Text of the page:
• 28-Cars-Later " Electrek recently dug around in Tesla’s online parts catalog and found that the windshield costs a whopping $1,900 to replace.To be fair, that’s around what a Mercedes S-Class or Rivian windshield costs, but the Tesla’s glass is unique because of its shape. It’s also worth noting that most insurance plans have glass replacement options that can make the repair a low- or zero-cost issue. "Now I understand why my insurance is so high despite no claims for years and about 7,500 annual miles between three cars.
  • AMcA My theory is that that when the Big 3 gave away the store to the UAW in the last contract, there was a side deal in which the UAW promised to go after the non-organized transplant plants. Even the UAW understands that if the wage differential gets too high it's gonna kill the golden goose.
  • MKizzy Why else does range matter? Because in the EV advocate's dream scenario of a post-ICE future, the average multi-car household will find itself with more EVs in their garages and driveways than places to plug them in or the capacity to charge then all at once without significant electrical upgrades. Unless each vehicle has enough range to allow for multiple days without plugging in, fighting over charging access in multi-EV households will be right up there with finances for causes of domestic strife.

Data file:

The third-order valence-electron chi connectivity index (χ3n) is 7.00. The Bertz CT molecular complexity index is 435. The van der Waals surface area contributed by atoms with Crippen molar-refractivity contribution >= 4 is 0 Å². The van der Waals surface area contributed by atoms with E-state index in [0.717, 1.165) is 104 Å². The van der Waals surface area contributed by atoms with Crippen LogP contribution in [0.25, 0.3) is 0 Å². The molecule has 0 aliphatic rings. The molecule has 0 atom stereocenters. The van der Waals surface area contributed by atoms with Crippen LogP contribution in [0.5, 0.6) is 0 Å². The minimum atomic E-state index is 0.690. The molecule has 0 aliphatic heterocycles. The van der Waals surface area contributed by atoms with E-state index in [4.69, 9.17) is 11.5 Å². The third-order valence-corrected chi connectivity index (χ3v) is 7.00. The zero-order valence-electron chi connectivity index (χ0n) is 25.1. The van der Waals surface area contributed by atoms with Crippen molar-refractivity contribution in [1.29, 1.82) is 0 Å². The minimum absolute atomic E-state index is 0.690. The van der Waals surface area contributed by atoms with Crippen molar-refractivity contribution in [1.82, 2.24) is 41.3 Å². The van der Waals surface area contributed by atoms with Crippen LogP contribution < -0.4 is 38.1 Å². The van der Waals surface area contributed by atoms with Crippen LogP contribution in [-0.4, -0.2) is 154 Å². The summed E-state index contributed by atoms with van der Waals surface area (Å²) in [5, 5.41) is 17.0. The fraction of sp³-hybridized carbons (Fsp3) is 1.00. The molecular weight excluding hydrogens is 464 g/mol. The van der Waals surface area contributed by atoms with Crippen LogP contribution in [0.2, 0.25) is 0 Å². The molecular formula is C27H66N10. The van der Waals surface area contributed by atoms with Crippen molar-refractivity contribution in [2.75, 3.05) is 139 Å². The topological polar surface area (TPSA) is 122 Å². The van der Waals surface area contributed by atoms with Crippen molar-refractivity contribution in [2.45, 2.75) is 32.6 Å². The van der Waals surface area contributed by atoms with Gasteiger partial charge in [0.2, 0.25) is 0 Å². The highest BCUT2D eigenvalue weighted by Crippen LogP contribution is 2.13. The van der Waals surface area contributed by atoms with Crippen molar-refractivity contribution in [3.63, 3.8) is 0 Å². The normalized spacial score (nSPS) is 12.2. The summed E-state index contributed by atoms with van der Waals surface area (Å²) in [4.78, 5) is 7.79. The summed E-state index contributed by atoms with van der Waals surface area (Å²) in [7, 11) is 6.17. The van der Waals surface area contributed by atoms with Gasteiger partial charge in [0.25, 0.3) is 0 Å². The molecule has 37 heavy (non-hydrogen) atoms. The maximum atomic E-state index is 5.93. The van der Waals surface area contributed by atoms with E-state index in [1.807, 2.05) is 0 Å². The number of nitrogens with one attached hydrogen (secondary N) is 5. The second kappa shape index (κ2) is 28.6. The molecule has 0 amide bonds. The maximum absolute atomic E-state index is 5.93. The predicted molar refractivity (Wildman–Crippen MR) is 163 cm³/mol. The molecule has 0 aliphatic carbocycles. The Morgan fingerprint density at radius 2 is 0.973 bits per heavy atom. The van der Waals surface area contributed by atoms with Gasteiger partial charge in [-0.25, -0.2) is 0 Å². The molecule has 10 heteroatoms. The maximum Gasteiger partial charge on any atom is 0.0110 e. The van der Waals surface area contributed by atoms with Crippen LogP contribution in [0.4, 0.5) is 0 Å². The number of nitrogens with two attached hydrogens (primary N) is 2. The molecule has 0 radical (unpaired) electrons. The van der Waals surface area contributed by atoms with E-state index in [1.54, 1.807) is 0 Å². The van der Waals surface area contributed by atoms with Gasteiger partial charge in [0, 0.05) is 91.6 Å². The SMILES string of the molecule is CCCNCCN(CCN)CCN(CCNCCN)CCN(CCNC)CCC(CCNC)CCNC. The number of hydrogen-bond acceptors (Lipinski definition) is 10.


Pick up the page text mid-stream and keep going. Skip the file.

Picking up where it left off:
• 28-Cars-Later WSJ blurb in Think or Swim:Workers at Volkswagen's Tennessee factory voted to join the United Auto Workers, marking a historic win for the 89- year-old union that is seeking to expand where it has struggled before, with foreign-owned factories in the South.The vote is a breakthrough for the UAW, whose membership has shrunk by about three-quarters since the 1970s, to less than 400,000 workers last year.UAW leaders have hitched their growth ambitions to organizing nonunion auto factories, many of which are in southern states where the Detroit-based labor group has failed several times and antiunion sentiment abounds."People are ready for change," said Kelcey Smith, 48, who has worked in the VW plant's paint shop for about a year, after leaving his job at an Amazon.com warehouse in town. "We look forward to making history and bringing change throughout the entire South."   ...Start the clock on a Chattanooga shutdown.